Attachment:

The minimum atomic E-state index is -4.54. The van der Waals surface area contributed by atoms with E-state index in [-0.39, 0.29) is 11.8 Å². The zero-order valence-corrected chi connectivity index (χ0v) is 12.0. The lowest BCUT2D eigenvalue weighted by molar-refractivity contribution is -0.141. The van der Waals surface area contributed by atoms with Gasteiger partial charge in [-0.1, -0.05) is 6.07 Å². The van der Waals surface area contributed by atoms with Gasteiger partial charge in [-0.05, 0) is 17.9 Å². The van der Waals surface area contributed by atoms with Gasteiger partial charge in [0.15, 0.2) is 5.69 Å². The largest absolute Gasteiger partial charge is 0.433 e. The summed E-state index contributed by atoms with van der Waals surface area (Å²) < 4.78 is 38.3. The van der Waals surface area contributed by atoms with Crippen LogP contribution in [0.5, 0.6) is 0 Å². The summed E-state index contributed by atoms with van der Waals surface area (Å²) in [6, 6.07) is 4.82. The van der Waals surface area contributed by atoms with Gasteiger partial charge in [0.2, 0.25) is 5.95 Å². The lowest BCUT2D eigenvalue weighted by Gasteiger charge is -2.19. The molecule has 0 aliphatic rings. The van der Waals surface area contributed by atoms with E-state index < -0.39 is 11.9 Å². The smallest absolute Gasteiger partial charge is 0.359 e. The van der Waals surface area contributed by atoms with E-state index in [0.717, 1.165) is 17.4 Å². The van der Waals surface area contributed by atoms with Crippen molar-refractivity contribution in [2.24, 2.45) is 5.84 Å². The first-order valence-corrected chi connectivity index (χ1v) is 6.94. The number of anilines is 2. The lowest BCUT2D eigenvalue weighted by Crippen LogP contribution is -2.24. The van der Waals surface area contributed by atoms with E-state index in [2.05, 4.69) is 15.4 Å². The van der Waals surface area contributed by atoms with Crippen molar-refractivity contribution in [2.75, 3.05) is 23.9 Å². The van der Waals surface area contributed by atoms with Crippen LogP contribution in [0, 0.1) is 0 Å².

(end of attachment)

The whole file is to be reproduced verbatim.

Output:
The minimum atomic E-state index is -4.54. The van der Waals surface area contributed by atoms with E-state index in [-0.39, 0.29) is 11.8 Å². The zero-order valence-corrected chi connectivity index (χ0v) is 12.0. The lowest BCUT2D eigenvalue weighted by molar-refractivity contribution is -0.141. The van der Waals surface area contributed by atoms with Gasteiger partial charge in [-0.1, -0.05) is 6.07 Å². The van der Waals surface area contributed by atoms with Gasteiger partial charge in [-0.05, 0) is 17.9 Å². The van der Waals surface area contributed by atoms with Gasteiger partial charge in [0.15, 0.2) is 5.69 Å². The largest absolute Gasteiger partial charge is 0.433 e. The summed E-state index contributed by atoms with van der Waals surface area (Å²) < 4.78 is 38.3. The van der Waals surface area contributed by atoms with Crippen LogP contribution in [0.5, 0.6) is 0 Å². The summed E-state index contributed by atoms with van der Waals surface area (Å²) in [6, 6.07) is 4.82. The van der Waals surface area contributed by atoms with Gasteiger partial charge in [0.2, 0.25) is 5.95 Å². The lowest BCUT2D eigenvalue weighted by Gasteiger charge is -2.19. The molecule has 0 aliphatic rings. The van der Waals surface area contributed by atoms with E-state index < -0.39 is 11.9 Å². The smallest absolute Gasteiger partial charge is 0.359 e. The van der Waals surface area contributed by atoms with E-state index in [0.717, 1.165) is 17.4 Å². The van der Waals surface area contributed by atoms with Crippen molar-refractivity contribution in [2.24, 2.45) is 5.84 Å². The first-order valence-corrected chi connectivity index (χ1v) is 6.94. The number of anilines is 2. The lowest BCUT2D eigenvalue weighted by Crippen LogP contribution is -2.24. The van der Waals surface area contributed by atoms with E-state index in [2.05, 4.69) is 15.4 Å². The van der Waals surface area contributed by atoms with Crippen molar-refractivity contribution in [2.75, 3.05) is 23.9 Å². The van der Waals surface area contributed by atoms with Crippen LogP contribution in [0, 0.1) is 0 Å².